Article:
pselaphao

We don’t grope for things in the light. 

Grope is a word we use for struggle. 

For when we are lost and cannot find our way. 

When the darkness is so thick it’s palpable and our usual way of seeing fails us. 

In the black of the darkest night or the deepest cave, you can open your eyes as wide as you want, you still won’t see a thing.  

When he preached to the Greeks in Athens, Paul used this word – pselaphao – which the New King James Bible translated to “Grope”. Other versions say “reach out” or even “feel their way” and these are good, but I don’t think they go far enough. The Amplified translated it “grasp” and that comes closer I think. Grasping implies holding on for dear life. Like if you let go you will fall. Sink into the depths. 

I know the feeling. The world has shaken, hard, and the ground around me has fallen away. A storm blows through and there is wreckage everywhere. At times like that, it doesn’t feel like enough just to “seek” God. I need to grasp Him. With both hands.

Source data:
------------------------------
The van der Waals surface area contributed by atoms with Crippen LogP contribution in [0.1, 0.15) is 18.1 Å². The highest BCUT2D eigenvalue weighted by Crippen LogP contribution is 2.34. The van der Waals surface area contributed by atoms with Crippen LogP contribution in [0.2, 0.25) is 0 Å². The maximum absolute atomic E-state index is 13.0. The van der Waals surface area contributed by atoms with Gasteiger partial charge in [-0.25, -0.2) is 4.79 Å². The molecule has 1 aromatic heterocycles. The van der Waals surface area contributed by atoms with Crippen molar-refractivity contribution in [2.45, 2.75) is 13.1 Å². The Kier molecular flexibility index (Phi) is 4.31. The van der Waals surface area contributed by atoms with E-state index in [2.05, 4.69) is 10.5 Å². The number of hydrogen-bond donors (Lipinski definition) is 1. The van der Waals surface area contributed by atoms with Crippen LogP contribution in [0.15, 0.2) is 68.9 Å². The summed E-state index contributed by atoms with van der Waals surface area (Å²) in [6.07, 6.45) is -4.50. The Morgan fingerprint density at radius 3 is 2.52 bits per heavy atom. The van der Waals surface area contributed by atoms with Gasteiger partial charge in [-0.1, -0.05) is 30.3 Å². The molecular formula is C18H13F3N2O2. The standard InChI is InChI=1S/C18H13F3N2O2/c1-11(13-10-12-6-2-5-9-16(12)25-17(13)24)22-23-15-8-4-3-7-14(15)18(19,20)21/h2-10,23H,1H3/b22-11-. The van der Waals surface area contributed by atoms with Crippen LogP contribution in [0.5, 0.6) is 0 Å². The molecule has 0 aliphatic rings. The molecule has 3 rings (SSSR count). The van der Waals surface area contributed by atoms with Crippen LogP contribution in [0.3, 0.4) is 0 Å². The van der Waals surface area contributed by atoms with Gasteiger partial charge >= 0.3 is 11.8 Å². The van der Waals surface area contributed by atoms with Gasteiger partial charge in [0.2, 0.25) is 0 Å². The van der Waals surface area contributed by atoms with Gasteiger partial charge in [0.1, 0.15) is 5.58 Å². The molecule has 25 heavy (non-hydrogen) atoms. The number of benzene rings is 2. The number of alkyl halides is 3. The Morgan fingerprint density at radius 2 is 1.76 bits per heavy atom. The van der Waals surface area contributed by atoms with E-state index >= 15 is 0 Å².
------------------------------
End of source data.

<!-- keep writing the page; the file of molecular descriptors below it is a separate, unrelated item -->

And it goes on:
And if we can’t see God – maybe we don’t even know where to look, or our eyes are utterly useless because all around us is deep, overwhelming darkness? We turn to one of our other senses, the one that usually takes a backseat when it comes to belief. “Seeing is believing” we say.  But when our sight fails, we need to feel our way.

The day that Jesus rose and walked out of the grave and appeared to the twelve in the upper room where they sheltered, disillusioned and asking themselves what comes next… they looked at Him and did not believe their own eyes. They saw Him die. Saw His beaten and disfigured body taken down from the cross and buried in a tomb. It was impossible for Him to be there, in their midst. They must be having a shared delusion. Perhaps He was a ghost. It was not joy they felt in that moment, but abject fear. 

And so He gave them a gentle invitation: “Handle me and see…” 

Pselaphao

In your darkness, reach out. 

Feel your way. 

Grope for Him. 

Grasp His hand.

Paul told the Athenians that God made us so that we would seek Him, “in the hope” that we would grope for Him and find Him. He will not leave us alone in the dark, blindly waving our hands around, grasping nothing but air. “He is not far from each one of us,” Paul assures those who will look, “For in Him we live and move and have our being.” 

He is not a figment of our imagination. He is real and He is near. 

As close as your next breath. 

As close as your very heartbeat. 

In Him we live. 

In Him we move. 

In Him we have our very being.  

“And Lo {see!},” Jesus whispers, “I am with you – ALWAYS.”  

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